I've got an indefinite integral:

$$\int \frac{dx}{x\sqrt {x^2+1}}$$

Using trig substitution this is what I've got

Let $x = \tan{z}$ so $\mathrm dx = \sec^2{z}$

$$\begin{align} \\ \int \frac{1}{\tan{z} \sqrt{\tan^2{z} + 1}}\sec^2{z}\;\mathrm dz &= \int \frac{1}{\tan{z}\sqrt{\sec^2{z}}} \sec^2{z}\;\mathrm dz \\ &= \int \frac{1}{\tan{z}\sec{z}}\sec^2{z} \;\mathrm dz \\ &= \int\frac{1}{\tan{z}}\sec{z} \;\mathrm dz \\ &= \int \frac{\sec{z}}{\tan{z}}\;\mathrm dz \\ &= \int \csc{z} \;\mathrm dz \\ &= -\log{\left(\big|\csc{z} + \cot{z}\,\big|\right)} + C \\ \end{align}$$

So now my questions are:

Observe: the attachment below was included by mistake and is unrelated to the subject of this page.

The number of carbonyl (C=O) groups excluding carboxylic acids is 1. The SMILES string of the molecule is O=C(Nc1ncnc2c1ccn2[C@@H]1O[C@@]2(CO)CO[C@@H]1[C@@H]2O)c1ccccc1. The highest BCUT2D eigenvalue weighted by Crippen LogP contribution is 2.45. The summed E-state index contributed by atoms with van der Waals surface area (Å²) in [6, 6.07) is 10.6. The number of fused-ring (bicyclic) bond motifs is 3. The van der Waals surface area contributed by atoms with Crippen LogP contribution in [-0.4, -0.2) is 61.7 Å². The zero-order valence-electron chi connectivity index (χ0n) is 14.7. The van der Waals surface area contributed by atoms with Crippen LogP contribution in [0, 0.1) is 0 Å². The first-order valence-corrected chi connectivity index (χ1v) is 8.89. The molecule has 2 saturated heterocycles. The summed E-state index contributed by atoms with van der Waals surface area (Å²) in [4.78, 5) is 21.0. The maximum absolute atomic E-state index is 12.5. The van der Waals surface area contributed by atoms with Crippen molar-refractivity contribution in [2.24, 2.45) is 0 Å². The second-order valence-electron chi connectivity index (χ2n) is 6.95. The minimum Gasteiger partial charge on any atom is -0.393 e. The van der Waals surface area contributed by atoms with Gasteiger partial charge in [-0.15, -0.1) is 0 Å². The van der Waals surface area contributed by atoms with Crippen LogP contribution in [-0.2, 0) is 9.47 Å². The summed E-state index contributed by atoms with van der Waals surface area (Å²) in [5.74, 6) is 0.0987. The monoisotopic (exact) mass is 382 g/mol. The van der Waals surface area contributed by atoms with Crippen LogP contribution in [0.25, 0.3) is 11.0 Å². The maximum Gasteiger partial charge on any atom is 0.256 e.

1. Is this correct?
  2. Should I give it back to the $x$, considering that $z=\arctan{x}$

I'll be glad if someone can help me.

  • $\begingroup$ You mean to have $\sqrt{x^2 + 1}$ in the denominator of the integrand? $\endgroup$ – Kaj Hansen Mar 28 '18 at 1:09
  • $\begingroup$ @KajHansen Indeed, I'm not pretty good with Tex yet, allow me. $\endgroup$ – Eric Toporek Mar 28 '18 at 1:11

Yes, this is correct, and yes you should write it back in terms of $x$, as the original problem has the integration variable as $x$.

I, personally, would have gone with substituting $\sqrt{x^2+1}$ like so:

$$u = \sqrt{x^2+1}\quad x^2= u^2 - 1\quad\mathrm du = {x\over u}\mathrm dx\quad \mathrm dx={u\over x}\mathrm du$$


$$\require{cancel}\int {\mathrm dx\over x\sqrt{x^2+1}} = \int\frac 1{x\cancel{u}} {\cancel{u}\over x}\mathrm du = \int\frac 1x \mathrm du = \int \frac 1{u^2-1}\mathrm du$$

Then finish using fraction decomposition.


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